UAW rank and file members are heading into the second round of voting this week on the United Auto Workers’ renegotiated tentative agreement with Fiat Chrysler Automobiles NV and a recent and influential labor research shows personnel costs are far lower now for the Detroit carmakers.
The tentative deal still offers signing and lump-sum bonuses in addition to base-salary hikes to both veteran and second-tier workers, order among other benefits. But according to the Center for Automotive Research, in 2014 the combined union labor cost for GM, Ford and FCA was just 5.7 percent of their combined North American revenue. The study authored by Sean McAlinden, chief economist at the Ann Arbor-based CAR says both Detroit automakers that went bankrupt did it because of “legacy costs, too many workers and too many plants, not because of wages,” so the salaries should be increased. The study, when set next to the near-record North American profits at GM and Ford could have deep effects for the traditional assumption that union wages and benefits make the bulk of costs models at Detroit’s carmakers – because they actually don’t.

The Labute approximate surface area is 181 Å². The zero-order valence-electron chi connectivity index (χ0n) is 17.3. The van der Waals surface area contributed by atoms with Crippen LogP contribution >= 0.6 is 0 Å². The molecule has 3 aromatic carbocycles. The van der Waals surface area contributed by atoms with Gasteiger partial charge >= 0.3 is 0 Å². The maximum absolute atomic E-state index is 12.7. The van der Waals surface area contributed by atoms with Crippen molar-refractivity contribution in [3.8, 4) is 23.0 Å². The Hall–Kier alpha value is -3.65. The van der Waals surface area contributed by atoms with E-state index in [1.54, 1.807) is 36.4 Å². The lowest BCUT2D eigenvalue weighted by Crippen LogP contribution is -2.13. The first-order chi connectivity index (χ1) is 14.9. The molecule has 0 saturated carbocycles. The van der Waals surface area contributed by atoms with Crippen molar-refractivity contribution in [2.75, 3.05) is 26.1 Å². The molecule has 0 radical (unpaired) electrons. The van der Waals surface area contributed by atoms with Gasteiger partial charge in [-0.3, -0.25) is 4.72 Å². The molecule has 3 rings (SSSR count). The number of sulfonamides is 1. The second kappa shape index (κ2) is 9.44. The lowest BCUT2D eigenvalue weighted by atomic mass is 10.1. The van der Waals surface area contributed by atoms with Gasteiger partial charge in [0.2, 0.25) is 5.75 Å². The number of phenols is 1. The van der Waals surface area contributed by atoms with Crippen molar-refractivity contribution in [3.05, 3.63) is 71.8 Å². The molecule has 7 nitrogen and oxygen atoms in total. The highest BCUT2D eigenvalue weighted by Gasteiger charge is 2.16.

For example, back in 1999, at GM – the biggest automaker in the United States – UAW’s labor costs totaled $18.14 billion – compared to last year’s $7.07 billion, which is a massive, 61 percent drop. Ford paid 15 years ago $9.4 billion and last year only had to deliver $6.88 billion. At FCA, the weakest of the three, the costs back in 1999 were at $7.07 billion and in 2014 they closed the books at $3.04 billion. Meanwhile the non-union costs at the global automakers operating factories in the US are set at an average of $5.51 billion by the CAR, higher than FCA and below the GM and Ford thresholds.